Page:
For the last four months, federal and state eviction moratoria have kept Americans in their apartments, even if they couldn’t pay rent. Now, with financial relief in question, and moratoria set to expire, the first of the month might look very different for millions of Americans. Guests: Emily, a resident of Chicago’s Northwest Side Mark Durakovic, principal at Kass Management Peter Hepburn, analyst at Princeton’s Eviction Lab Host Henry Grabar Learn more about your ad choices. Visit...


New Orleans Without Music

More than any other U.S. city, New Orleans banks on its culture. From music to restaurants to parades, the city relies on a steady stream of tourists to support its many artists and institutions. In March, those tourists stopped visiting. And without them, the fragile infrastructure of clubs, venues, and performances is starting to collapse. Can New Orleans survive the coronavirus? Guests: Patrick Williams, harmonica player Jesse Paige, owner of the Blue Nile Asali DeVan Ecclesiastes,...


Cities Are Running Out of Money

After months of coronavirus lockdowns, cities are taking stock of their finances. The situation is bleak. With plummeting sales and property tax revenue, American cities of all sizes may be facing a budget crisis. What happens when local governments have to cut their budgets by double-digit percentages? Will the federal government learn from the Great Recession and intervene? Guests: Minh Nguyen, owner of Cafe TH in Houston Chris Brown, Houston City Controller Mildred Warner, professor of...


Is “Covid Flight” a Thing?

Tens of thousands of people leave American cities every year. Normally, they’re replaced by new arrivals seeking jobs, education, and opportunity. But in a world transformed by the coronavirus, what happens if nobody arrives to replace them? Guests: Emily Badger, reporter at the New York Times Natalie Moore, reporter at WBEZ Amanda Kolson Hurley, editor at Bloomberg Businessweek Host: Henry Grabar Learn more about your ad choices. Visit megaphone.fm/adchoices


What's a City Without the Office?

Since March, white-collar offices in major cities across the United States have stood empty. Now, with growing evidence that the workforce is equally effective at home, companies and designers are starting to rethink the office—what it looks like, what it’s used for, and if it’s really needed at all. But this wholesale reimagining of office life comes at a cost. How will the severe reduction of commuters transform American cities? Guests: John Capobianco, principal at IA Interior Architects...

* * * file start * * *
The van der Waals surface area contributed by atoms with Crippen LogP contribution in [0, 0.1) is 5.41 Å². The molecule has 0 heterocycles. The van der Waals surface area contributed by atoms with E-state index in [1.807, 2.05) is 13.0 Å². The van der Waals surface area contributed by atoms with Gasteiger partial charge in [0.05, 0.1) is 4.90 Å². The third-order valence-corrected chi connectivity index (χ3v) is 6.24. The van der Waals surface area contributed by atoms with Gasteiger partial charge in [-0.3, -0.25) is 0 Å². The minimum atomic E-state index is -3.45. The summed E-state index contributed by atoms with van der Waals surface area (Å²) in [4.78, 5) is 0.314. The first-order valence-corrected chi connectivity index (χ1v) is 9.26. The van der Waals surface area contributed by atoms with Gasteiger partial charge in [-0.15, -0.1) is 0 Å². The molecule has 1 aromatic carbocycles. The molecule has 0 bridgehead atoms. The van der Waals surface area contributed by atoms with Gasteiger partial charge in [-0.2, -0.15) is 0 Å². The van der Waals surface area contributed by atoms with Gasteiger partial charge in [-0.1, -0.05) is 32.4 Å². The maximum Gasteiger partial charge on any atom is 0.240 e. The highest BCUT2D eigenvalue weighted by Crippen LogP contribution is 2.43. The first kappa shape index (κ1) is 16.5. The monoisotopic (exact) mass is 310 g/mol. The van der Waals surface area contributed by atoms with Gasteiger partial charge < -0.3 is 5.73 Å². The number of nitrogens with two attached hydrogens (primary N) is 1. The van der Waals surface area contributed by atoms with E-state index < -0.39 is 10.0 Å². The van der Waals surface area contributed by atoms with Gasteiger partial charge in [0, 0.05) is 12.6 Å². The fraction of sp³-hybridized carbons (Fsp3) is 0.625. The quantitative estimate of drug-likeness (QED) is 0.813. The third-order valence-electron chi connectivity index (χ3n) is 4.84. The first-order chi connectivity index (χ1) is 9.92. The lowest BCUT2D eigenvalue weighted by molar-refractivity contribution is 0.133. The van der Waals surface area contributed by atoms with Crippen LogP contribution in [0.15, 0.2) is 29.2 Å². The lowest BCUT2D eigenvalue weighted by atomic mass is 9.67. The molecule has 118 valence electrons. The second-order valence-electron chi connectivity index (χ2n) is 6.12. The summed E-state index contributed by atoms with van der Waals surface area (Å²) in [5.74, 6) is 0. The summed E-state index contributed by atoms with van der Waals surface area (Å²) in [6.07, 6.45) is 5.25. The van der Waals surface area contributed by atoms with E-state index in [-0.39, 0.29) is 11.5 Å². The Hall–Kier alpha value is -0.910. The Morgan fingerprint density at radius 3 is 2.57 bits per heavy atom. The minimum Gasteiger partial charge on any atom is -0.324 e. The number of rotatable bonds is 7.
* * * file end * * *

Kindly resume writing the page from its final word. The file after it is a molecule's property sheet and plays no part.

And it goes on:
A Hidden Side of Police Abuse

Responding to protests around the country, the New York City Council passed the POST Act: Public Oversight of Surveillance Technology last week. The bill will require the NYPD to reveal the extent of their surveillance technology deployed within the city. For the first time, New Yorkers will get a clear picture of the technology being employed to watch and trace them. Experts say to expect the worst. Guest: Ángel S. Díaz, counsel at the Brennan Center for Justice. Learn more about your ad...


Why Remote Learning Failed

In March, when schools across the country shut down, few people could have guessed that students wouldn’t return until the fall. Schools weren’t equipped to deploy remote-learning curricula, technology was in short supply, and most parents weren’t free to guide their children through lessons during the day. Three months later, little has changed. And all that time out of the classroom has taken a toll on students. Can they recover in time for the fall? Guest: Dana Goldstein, national...


Is This the End of Facial Recognition?

This week, three of the leading developers of facial-recognition technology announced they would stop, or at least pause, selling this technology to police. The decision stems from evidence of racial bias inherent in these tools. For the researchers who first uncovered the deep-seated issues with these tools, it’s a watershed moment. Will facial-recognition technology continue to grow unchecked? Or will this week’s announcements result in lasting change? Slate Plus members get bonus segments...